Qt Tips and Tricks - Part 2

Jeff Tranter

Jeff Tranter is a Qt Consulting Manager at ICS. Jeff oversees the architectural and high-level design of software systems for clients. Jeff’s leadership organizes global teams of developers on desktop and embedded applications.

By Jeff Tranter | Wednesday, December 9, 2015

In this blog post, we'll continue the series on Qt Tips and Tricks. This time I'll present some general advice on working with Qt, based on the experience of ICS developers.

Bug Tracker

If you are having a problem with Qt, the Qt Bug Tracker (1) is a useful resource to check for known bugs or other issues in Qt. It is also the place to report new bugs you find in Qt.

If you are seeing strange behavior, it might be a legitimate bug in Qt rather than an error on your part. Some of the newer Qt modules, especially those at a technical preview state, may contain bugs. If you think you have run into a bug, create a minimal self-contained test case for it and report it on the bug tracker. Even if it is an error in your code, you will often get a response from the maintainers more quickly than if you posted a question to a website such as stackoverflow.com.

CI System and Unit Tests

Qt has an extensive set of automated unit tests which are run by the Continuous Integration (CI) system (2). You can also run them yourself. When a bug in Qt is fixed, a unit test is usually written or updated to check for the bug and prevent it from coming back in the future. The tests can also be a useful resource for showing behavior of Qt classes that may not be obvious from the documentation and code examples.


There is a useful online code browser (3) website that allows you to look at the Qt source code. It features semantic highlighting and contextual tooltips that show you usage and cross references. It can be an effective way to browse the source code of Qt itself without needing to have a local copy of it on your computer.


When using a Qt class for the first time, it is worth spending the effort to read the documentation in full. If you fail to do this, you may overlook some convenient features or less obvious behavior. Asking basic questions on how to use a Qt class on mailing lists or forums is considered bad etiquette and you may not always receive accurate advice.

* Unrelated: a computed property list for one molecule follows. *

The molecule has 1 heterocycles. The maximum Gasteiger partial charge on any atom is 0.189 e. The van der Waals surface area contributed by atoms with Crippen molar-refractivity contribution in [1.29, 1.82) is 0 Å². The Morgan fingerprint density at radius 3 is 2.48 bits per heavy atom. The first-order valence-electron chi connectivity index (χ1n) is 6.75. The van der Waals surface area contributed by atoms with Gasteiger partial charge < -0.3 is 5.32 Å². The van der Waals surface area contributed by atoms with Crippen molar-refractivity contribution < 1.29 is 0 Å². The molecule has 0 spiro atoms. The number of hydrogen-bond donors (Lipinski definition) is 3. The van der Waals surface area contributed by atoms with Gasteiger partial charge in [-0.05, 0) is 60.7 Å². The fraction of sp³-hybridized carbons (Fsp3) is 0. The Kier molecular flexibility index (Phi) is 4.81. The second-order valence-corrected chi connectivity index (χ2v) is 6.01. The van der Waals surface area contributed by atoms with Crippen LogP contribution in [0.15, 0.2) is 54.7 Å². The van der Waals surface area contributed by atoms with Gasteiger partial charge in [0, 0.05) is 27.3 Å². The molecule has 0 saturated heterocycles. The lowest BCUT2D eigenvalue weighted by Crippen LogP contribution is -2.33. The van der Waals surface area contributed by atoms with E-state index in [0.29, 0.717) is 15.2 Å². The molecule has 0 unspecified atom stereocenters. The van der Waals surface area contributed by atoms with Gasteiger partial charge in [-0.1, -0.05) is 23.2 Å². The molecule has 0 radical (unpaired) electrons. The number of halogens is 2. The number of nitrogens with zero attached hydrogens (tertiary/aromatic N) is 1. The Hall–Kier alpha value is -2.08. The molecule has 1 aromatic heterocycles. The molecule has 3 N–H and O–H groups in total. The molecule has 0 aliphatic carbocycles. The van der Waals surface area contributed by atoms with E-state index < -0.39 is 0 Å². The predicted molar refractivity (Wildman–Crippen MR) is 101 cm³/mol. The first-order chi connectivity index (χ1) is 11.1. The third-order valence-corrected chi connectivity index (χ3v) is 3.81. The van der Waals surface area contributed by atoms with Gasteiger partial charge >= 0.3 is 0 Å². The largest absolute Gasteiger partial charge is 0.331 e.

Know C++

Having a good general understanding of C++ is key to using Qt effectively. This includes the standard library (e.g. STL) and recent language features introduced in the C++11 and C++14 standards. That being said, you don't need to be an expert on all aspects of C++, but learning more about the language will make you a better Qt developer.

Don't Skimp on Hardware

Desktop computers have continued to improve in performance and available memory and storage capacity. If you develop on an older, slower machine you will spend a significant part of your day just waiting for your code to compile. Investing in a faster computer will pay off again and again in improved productivity. Be sure to take advantage of the parallel cores available on modern CPUs by using suitable options to your build system (e.g. use an appropriate -j option when using GNU make or consider using jom as a replacement for nmake).

Learn Your Tools

Take the time to learn the features of your development tools, whether it is the Qt Creator IDE, your favorite text editor or debugger. The typical IDE has many features that can improve your productivity and code quality. A few examples are:

  • advanced search and browsing features
  • integration with debuggers
  • integration with version control systems (e.g. git)
  • deployment and debugging to a remote embedded system
  • tools for profiling performance and analyzing memory usage and resource leaks

Third-Party Libraries

While Qt provides a lot of functionality, there are even more third party libraries available to extend it in various ways The #inqlude Qt Library Archive (4) is a website providing a comprehensive listing of third-party libraries for Qt developers. At the time of writing it had 192 libraries listed. I would caution you, however, to review the licensing of any third-party code to make sure it is compatible with your project and organization.

Bookmark the site and keep it in mind when you need additional functionality, so you don't reinvent the wheel when someone may have already done the work for you.


I hope you found this blog post useful and are able to incorporate some of these tips in your daily Qt development work.

Once again, I would like to thank the ICS development team for providing the tips and tricks presented here.


  1. Qt Bug Tracker, last accessed December 9 2015, bugreports.qt.io
  2. CI Overview, Qt wiki page, last accessed December 9 2015, wiki.qt.io/CI_Overview
  3. Woboq Code Browser, website, last accessed December 9 2015, code.woboq.org/qt5
  4. inqlude.org, website, last accessed December 9 2015, inqlude.org

Tags:  Qt QML

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